Online learning in higher education: exploring advantages and disadvantages for engagement

  • Amber D. Dumford
  • Angie L. Miller


As the popularity of online education continues to rise, many colleges and universities are interested in how to best deliver course content for online learners. This study explores the ways in which taking courses through an online medium impacts student engagement, utilizing data from the National Survey of Student Engagement. Data was analyzed using a series of ordinary least squares regression models, also controlling for relevant student and institutional characteristics. The results indicated numerous significant relationships between taking online courses and student engagement for both first-year students and seniors. Those students taking greater numbers of online courses were more likely to engage in quantitative reasoning. However, they were less likely to engage in collaborative learning, student-faculty interactions, and discussions with diverse others, compared to their more traditional classroom counterparts. The students with greater numbers of online courses also reported less exposure to effective teaching practices and lower quality of interactions. The relationship between these engagement indicators and the percentage of classes taken online suggests that an online environment might benefit certain types of engagement, but may also be somewhat of a deterrent to others. Institutions should consider these findings when designing online course content, and encourage faculty to contemplate ways of encouraging student engagement across a variety of delivery types.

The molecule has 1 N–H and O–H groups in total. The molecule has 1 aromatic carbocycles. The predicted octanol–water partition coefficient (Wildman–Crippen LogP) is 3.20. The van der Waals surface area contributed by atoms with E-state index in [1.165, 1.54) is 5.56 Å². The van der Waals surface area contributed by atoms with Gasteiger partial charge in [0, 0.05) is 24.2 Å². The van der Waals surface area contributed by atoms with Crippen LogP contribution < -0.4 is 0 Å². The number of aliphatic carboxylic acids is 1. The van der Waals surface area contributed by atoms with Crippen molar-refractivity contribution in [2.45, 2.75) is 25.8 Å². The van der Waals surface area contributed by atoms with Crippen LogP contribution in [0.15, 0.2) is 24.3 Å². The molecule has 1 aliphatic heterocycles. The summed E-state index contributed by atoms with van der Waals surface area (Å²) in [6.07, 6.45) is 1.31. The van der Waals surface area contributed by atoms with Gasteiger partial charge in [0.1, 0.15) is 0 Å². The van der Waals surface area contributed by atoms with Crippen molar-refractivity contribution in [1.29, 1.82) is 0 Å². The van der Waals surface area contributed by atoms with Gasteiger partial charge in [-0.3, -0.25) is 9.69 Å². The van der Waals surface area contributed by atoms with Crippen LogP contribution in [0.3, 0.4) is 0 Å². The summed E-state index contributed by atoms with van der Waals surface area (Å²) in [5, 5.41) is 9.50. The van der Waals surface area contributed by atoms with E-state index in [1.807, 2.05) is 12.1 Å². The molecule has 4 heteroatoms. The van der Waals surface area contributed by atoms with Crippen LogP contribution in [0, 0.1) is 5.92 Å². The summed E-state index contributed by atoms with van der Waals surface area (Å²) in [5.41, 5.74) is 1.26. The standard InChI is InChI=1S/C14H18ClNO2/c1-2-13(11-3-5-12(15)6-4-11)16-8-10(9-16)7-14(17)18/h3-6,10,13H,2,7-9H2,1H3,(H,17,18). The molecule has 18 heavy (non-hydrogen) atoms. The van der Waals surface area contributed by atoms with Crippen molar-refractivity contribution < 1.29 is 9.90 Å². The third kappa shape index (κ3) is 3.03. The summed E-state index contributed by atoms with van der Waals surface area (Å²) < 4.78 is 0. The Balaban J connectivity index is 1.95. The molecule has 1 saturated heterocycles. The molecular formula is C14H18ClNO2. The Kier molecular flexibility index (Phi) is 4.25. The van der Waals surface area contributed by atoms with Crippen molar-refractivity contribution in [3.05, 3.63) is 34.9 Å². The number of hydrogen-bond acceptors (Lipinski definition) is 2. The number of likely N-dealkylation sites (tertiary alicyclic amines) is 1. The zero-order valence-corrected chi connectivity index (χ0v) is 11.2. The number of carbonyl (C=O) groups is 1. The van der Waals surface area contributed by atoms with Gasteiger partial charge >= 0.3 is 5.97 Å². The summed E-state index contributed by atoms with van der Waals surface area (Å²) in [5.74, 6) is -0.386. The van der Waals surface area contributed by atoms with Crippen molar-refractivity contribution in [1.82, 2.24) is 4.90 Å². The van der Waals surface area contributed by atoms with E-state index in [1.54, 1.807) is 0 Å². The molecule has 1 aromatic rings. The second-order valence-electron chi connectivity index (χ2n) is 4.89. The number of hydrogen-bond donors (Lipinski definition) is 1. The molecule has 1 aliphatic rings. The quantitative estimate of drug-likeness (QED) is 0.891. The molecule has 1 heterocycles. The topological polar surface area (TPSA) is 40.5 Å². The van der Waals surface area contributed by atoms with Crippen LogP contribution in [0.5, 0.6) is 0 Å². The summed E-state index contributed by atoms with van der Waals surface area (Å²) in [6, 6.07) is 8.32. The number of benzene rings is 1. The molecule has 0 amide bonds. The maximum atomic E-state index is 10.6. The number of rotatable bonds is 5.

Online education Higher education Student engagement Assessment 


Compliance with ethical standards

Conflict of interest

The authors declare that they have no conflict of interest.


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© Springer Science+Business Media, LLC, part of Springer Nature 2018

Authors and Affiliations

  1. 1.University of South FloridaTampaUSA
  2. 2.Indiana University BloomingtonBloomingtonUSA

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